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October 09, 2006

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tom s.

how do you find these things?

james higham

I was going to make Tom's comment above. ...It is simply by pure chance that one of these artists ends up with more patrons than the rest.This initial advantage makes the lucky artist the most popular, and since consumers prefer popular artists, other consumers will switch to her as well...
Very good point and it's like blogging as well - Michelle Malkin is a case in point who is popular because she's popular [the Liz Hurley syndrome].

dearieme

I see how this works for pop singers and such, but how does it work for talentless bastards like politicians - or am I confusing "talentless" with "having talents I despise"? Hang on, that applies to pop singers too. Ah, I may despise the talents of pop singers, but I can discern them. Is that the difference?

chris

Tom - I find em by subscribing to this:
http://nep.repec.org/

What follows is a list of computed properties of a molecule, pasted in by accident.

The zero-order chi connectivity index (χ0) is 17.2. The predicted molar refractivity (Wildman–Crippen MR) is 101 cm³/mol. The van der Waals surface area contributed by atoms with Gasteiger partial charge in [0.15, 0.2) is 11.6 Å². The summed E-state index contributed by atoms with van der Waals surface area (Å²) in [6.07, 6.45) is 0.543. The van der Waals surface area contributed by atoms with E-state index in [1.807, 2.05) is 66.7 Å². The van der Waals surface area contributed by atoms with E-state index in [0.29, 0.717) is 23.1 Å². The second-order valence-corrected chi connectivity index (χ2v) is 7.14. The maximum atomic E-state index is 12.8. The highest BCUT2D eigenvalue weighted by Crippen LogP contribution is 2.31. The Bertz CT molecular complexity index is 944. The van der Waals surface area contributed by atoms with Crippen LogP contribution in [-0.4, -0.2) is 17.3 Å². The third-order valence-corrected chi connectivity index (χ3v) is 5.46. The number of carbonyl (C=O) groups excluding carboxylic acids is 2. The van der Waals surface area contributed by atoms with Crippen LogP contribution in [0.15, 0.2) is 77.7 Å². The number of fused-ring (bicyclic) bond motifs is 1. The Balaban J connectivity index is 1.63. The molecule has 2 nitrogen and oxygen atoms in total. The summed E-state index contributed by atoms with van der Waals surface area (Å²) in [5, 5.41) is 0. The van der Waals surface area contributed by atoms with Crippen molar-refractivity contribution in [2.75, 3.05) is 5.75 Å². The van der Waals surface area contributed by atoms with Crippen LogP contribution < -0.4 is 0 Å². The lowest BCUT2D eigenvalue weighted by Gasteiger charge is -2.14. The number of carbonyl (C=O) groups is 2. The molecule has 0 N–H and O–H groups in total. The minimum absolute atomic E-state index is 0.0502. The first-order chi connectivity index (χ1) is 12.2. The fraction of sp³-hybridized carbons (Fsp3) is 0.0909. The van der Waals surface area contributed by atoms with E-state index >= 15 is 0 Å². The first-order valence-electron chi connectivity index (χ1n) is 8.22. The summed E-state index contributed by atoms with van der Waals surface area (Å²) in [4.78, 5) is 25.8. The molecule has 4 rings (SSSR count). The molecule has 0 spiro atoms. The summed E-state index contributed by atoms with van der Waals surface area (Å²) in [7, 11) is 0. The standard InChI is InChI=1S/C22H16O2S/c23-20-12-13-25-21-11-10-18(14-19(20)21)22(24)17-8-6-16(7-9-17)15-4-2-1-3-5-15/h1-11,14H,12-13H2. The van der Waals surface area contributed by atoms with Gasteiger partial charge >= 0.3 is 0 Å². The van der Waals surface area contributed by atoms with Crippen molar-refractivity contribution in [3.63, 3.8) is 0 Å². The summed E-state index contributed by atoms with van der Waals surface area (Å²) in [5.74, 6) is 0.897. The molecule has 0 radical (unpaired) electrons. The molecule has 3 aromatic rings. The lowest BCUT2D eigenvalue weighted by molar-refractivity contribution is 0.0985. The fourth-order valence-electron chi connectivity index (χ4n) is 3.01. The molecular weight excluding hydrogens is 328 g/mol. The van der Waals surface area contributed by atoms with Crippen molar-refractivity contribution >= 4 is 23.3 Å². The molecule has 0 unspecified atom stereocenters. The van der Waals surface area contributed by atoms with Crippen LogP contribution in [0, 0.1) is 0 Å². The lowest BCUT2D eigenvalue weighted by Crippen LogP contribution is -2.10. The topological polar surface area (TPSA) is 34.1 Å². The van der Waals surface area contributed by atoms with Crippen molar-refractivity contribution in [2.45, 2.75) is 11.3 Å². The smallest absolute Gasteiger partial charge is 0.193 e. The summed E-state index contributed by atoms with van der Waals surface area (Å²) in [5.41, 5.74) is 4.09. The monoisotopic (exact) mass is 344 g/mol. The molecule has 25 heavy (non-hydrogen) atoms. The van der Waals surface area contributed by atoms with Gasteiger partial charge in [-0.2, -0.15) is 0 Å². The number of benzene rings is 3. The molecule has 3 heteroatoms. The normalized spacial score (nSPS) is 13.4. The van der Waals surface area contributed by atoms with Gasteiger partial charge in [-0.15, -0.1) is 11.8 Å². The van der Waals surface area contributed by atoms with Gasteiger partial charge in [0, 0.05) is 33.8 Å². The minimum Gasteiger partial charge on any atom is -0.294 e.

nz conservative

Being successful in areas like pop music is increasingly about the relationship between the star and the people backing them.

There are some very talented people that don't get on because they they can't form good relationships with their promoters.

This is certainly a lot of luck in whether a potential star can find a good promoter. Since artists are often very thin skinned, bad early experiences will often break their careers. They aren't like entrepreners who can keep bouncing back from failure.


Chris Williams

This is news? Chris D, you need to have a look at the history of art - and also at the academic practice of Art History (AKA outdoor relief for the upper classes).

tom s.

Chris - Thanks for the pointer.

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